Tuesday, July 24, 2012

Thought Bubble...on 'The Mindy Kaling Project' and Funny Ladies

The Television Critics Association (TCA) summer conference is in full swing, and plenty of interesting tweets are emerging from the scrum of press and critics alike. Fox held their panel today, with a Q&A featuring head programming executive Kevin Reilly to talk about the state of his network and the upcoming season at hand. Of course, there was chatter over American Idol bringing on Mariah Carey and the various programming issues they face as the other networks muscle up with comparable programming that could threaten their ratings.

One interesting tidbit came through the Twitter feed from Huffington Post's Maureen Ryan (@moryan) whose insightful views on television and the events that promote them have always been among my daily "must-reads". It was an incredulous reaction to a moment that went down like a lead balloon, and made me wish I could be there to feel the heavy air. She discussed it in her column, which can be read by clicking this link.

When Reilly was asked about the lack of women in television, he was stumped.

"I'm not certain how to answer your question," he said. "I've never really had that issue put to me before."

Although studios don't hire production staff and show runners, it doesn't excuse the fact that as an executive, he could have answered the question with some sense of understanding. Although there are some women who handle producer and writing credits, we are always in need of more Shonda Rhimes, Mary Tyler Moores, Tina Feys, Darlene Hunts and  Elizabeth Meriwethers in the TV (and film) world.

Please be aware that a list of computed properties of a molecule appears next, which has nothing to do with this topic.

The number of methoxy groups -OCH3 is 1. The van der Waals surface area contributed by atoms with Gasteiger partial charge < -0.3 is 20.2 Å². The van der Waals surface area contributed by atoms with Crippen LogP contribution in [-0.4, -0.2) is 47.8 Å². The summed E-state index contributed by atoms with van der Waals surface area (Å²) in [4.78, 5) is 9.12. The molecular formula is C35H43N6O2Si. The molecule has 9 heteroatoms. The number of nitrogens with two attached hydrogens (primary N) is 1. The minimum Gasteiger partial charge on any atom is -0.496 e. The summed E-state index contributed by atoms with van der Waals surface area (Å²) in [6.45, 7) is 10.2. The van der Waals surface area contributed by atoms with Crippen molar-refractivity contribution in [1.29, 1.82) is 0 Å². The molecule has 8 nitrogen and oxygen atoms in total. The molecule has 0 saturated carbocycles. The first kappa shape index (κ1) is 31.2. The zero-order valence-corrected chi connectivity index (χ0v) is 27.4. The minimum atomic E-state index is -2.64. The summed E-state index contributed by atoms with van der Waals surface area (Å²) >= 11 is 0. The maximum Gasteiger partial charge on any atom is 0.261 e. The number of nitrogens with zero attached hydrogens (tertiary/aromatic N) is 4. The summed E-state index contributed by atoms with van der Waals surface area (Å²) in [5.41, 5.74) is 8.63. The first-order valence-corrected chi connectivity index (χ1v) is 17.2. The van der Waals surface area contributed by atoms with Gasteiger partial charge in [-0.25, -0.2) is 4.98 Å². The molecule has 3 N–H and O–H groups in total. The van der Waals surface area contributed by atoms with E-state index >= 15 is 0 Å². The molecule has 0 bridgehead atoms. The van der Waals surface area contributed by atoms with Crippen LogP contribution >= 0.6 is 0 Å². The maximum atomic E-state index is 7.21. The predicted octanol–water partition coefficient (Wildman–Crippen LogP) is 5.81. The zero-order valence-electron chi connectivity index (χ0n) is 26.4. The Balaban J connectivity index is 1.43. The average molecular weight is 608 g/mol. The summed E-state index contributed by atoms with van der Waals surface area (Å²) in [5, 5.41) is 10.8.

However, I was surprised to find that Mindy Kaling, who will be seen this coming Fall in her own single camera comedy, The Mindy Project, has mostly employed dudes to write words for the show. There's apparently only one women on the writing staff. Now, of course male comedy writers are people too. In fact, I really dig them. But if Kaling, a female comedy writer who got her break very young, had paid back the universe for putting Greg Daniels in the room at the right time, plus encouraged the producers to include more ladies in the mix, perhaps I wouldn't be so pissed. After all, if Conan's boys club of writers are needed in order to capture his male voice, why can't more ladies be hired on that staff  for Mindy? If we are going to be watching a smart, intelligent doctor by day, fall to pieces as a head case with boyfriend issues, wouldn't it be better coming from a think tank of funny females? Or does she need to be surrounded by a roomful of boys thinking of ways to make her adorably tragic?

Yes, there is a boom on funny ladies lately.  New Girl, Two Broke Girls, BFFs, and Mindy's show. But the playing field is still unbalanced, and the showrunners who can propel prime time comedy are mostly handled by men. Can't we change that a bit?  Sadly, we women who want to write comedy and don't, may be the problem. And we struggle with this. Believe me. Regrets, I've had a few....dozen.